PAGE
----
Our journey into the troubled minds of some of gaming’s most charismatic villains continues. The second DLC of Far Cry 6 is already available, it’s called Pagan: Control and allows us to learn more about the bizarre King of Kyrat that we overthrew several years ago in Far Cry 4.
Same as previous DLC, Vaas: madness, offers gameplay based on ‘runs’ or single games, inspired by the genre ‘roguelike’. The problem is that this way of playing does not fit as well narratively with Pagan Min as it did with Vaas Montenegro.
how to play Pagan: Control, the DLC of Far Cry 6?
In this DLC we find ourselves in an imaginary version of Kyrat, the scene of Far Cry 4, existing inside the mind of Pagan Min. The former dictator seeks to live a fantasy that allows him to be with his family forever, but a part of his psyche —which represents the tyrant he was in life— is not going to allow it. If we want to get rid of it, we have to find “the way to hide our flaws”: the three parts of a golden mask.
The small open world based on Kyrat has three key areas where we find the mask parts, but it’s not easy to get past them with the simple pistol and low health we started with. It is best to explore to unlock weapons, safe zones and extra lives. As we open chests and eliminate enemies, we gain “respect” with which we can buy permanent upgrades for Pagan. Anything else you get in a match will be lost when you die.
That means that the more games we play, the more powerful the protagonist will be and the more chances we will have to reach the end. We can also complete some optional tasks to unlock gear that Dani can use in the main game.
The king is dead, long live the king
In our impressions of the previous DLC, starring Vaas, we explained that this repetition-based structure fit very well with that villain’s state of mind and the themes surrounding him. However, this is not the case in the DLC of Far Cry 6, Pagan: Control. The character’s megalomania and narcissism are not well represented in the gameplay, but are noticeable in other ways.
This representation of Kyrat is filled with statues and images of Pagan showing him as a divine being. Enemies are ghostly versions of members of the Golden Path, bathed in colored powder inspired by the festival Holi. This fits with the image that the protagonist has of himself. Despite oddities like Pagan’s image forming between the clouds and a waterfall flowing upwards, the map is fairly simple compared to the previous DLC, which was packed with incredible detail and eye-catching. It also feels smaller despite being roughly the same size. This is due to the little variety of landscapes it offers.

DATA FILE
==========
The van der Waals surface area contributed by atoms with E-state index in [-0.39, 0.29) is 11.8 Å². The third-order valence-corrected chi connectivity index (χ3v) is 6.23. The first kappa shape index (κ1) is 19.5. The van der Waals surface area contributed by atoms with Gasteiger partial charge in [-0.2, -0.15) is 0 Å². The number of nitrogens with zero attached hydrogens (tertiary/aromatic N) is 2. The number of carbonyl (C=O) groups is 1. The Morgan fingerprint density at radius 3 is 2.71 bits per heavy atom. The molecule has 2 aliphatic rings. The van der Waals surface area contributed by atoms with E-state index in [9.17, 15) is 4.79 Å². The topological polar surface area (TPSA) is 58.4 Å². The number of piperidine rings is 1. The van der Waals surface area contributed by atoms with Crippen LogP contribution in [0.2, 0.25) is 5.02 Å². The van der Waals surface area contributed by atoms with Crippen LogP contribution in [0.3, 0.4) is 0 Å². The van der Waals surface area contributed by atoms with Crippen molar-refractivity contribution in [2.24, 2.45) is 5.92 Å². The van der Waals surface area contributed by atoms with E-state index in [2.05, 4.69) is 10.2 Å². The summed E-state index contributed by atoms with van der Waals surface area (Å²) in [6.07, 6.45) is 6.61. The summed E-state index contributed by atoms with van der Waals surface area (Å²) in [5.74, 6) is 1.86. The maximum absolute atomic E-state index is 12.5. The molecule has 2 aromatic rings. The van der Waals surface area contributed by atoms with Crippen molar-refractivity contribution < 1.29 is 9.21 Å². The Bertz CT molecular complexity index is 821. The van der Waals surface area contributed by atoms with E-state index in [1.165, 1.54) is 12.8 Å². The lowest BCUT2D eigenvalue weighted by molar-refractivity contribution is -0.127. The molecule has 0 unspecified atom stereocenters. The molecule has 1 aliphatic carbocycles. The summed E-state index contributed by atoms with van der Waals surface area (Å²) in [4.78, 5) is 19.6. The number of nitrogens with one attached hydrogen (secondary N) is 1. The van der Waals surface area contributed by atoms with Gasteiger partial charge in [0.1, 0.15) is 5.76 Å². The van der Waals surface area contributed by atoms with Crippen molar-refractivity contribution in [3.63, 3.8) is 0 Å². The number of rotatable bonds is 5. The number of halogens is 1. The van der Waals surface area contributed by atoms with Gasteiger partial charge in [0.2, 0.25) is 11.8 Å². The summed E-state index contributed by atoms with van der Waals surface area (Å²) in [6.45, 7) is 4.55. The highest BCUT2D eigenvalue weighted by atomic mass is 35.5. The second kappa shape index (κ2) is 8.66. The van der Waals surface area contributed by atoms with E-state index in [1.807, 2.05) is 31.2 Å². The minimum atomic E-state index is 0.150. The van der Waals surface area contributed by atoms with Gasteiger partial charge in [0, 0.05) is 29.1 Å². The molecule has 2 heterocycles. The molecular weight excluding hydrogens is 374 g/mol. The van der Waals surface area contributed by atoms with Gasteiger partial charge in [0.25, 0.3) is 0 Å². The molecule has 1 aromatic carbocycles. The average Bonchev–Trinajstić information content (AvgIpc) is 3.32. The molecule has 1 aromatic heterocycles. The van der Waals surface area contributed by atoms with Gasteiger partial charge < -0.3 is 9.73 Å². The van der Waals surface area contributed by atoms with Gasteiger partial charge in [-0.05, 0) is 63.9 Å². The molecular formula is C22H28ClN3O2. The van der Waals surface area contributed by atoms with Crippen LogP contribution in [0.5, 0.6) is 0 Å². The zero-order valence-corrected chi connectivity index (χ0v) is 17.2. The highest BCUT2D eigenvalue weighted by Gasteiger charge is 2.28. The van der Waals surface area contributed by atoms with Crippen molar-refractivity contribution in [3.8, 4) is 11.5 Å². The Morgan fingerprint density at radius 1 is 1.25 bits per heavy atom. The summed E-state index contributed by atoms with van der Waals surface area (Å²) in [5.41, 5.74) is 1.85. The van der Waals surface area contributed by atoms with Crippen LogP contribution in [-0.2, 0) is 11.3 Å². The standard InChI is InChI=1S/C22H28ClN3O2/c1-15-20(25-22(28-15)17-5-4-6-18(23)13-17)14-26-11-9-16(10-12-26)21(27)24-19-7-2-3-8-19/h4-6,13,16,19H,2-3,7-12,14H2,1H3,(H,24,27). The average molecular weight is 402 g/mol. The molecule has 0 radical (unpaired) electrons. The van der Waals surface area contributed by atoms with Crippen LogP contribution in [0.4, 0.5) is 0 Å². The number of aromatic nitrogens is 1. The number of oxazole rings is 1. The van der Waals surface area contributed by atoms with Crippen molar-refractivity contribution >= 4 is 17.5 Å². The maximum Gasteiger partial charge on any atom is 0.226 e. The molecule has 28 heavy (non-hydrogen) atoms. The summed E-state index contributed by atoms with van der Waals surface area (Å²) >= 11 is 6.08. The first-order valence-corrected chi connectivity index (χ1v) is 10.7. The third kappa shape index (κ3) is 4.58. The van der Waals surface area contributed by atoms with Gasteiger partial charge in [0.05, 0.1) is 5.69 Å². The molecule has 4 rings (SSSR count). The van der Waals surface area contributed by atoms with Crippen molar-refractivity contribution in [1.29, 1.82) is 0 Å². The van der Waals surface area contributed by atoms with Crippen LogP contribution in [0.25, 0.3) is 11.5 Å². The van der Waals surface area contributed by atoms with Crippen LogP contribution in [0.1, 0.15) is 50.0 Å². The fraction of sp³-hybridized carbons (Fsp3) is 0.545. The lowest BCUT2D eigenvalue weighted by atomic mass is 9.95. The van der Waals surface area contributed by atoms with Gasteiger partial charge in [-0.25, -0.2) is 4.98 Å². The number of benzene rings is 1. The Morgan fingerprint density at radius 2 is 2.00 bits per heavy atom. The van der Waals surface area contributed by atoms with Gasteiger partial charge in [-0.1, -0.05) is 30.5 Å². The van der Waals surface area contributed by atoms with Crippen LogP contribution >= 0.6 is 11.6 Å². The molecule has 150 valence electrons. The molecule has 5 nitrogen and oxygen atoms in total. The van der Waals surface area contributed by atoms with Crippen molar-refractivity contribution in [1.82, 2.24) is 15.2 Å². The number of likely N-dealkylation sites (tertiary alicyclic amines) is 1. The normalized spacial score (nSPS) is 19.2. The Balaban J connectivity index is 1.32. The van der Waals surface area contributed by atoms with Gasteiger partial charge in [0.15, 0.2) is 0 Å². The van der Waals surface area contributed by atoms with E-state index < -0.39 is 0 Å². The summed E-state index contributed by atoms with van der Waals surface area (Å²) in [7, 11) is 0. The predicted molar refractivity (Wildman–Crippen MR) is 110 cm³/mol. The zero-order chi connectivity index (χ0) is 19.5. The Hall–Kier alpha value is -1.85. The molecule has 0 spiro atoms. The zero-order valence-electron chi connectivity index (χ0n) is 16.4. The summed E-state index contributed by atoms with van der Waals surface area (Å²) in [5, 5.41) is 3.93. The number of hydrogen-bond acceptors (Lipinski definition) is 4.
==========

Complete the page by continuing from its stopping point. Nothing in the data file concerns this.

For lack of a better environmental narrative, we get a lot of dialogue and quests that delve into Pagan Min’s past. We can mostly find them in events called ‘Hallucinations’ and ‘Memories’. We will learn about the villain’s relationship with his father when they were both part of the Hong Kong Triads, his relationship with Ishwari, Lakshmana and his vision of himself. We learn that despite his vanity, he hates his appearance and is ashamed of his bisexuality. But above all, the tyrant is a representation of all the cruelties and horrible acts that he has committed in his life. He doesn’t regret what he did, but he desperately wants to hide it in order to feel worthy of being with the people he loves again… that he “supposedly” loves.
These elements make Pagan Min a more interesting character and can give a new perspective to Far Cry 4 if we play it again But they do not give a radical twist to the image we have of him. Only fans of that game and that villain will fully appreciate what this DLC does.
Round and round through Kyrat
In addition to a visually less interesting map than the previous one and a structure that does not fit thematically with the protagonist, Pagan: Control has the same flaws as the previous DLC from Far Cry 6: can be very repetitive.
Yes, repetition is the basis of these types of games with roguelike elements, but the nature of this DLC can make it not particularly fun after a few games, especially if we have to redo long missions like the one in the game. prison. The zones of interest don’t change places and we can end up using the same “optimal route” with the same weapons over and over again without much variety. Hidden collectibles and optional tasks can give it some extra flavor, but it doesn’t last long.
The higher difficulty levels don’t do much to add variety either. Changes little and enemies become more annoying by becoming ‘bullet sponges’. Once we unlock all the places on the map and finish a complete game, which can take less than an hour, we have already seen everything it has to offer us narratively.
This DLC has one last curiosity. We can see a “secret” ending in which a curious link between Far Cry 4 Y Far Cry 5. It’s a bit of a stretch, but it’s a nice surprise for fans of both games.
We recommend Pagan: Control to fans of the character and those who enjoyed the previous DLC from Far Cry 6 and want something similar. Among the two extra contents that this game has, we prefer Vaas because of the greater charisma of the character and his map with more impressive views. We will be waiting for the latest DLC, starring Joseph Seed, to see if it does something more interesting.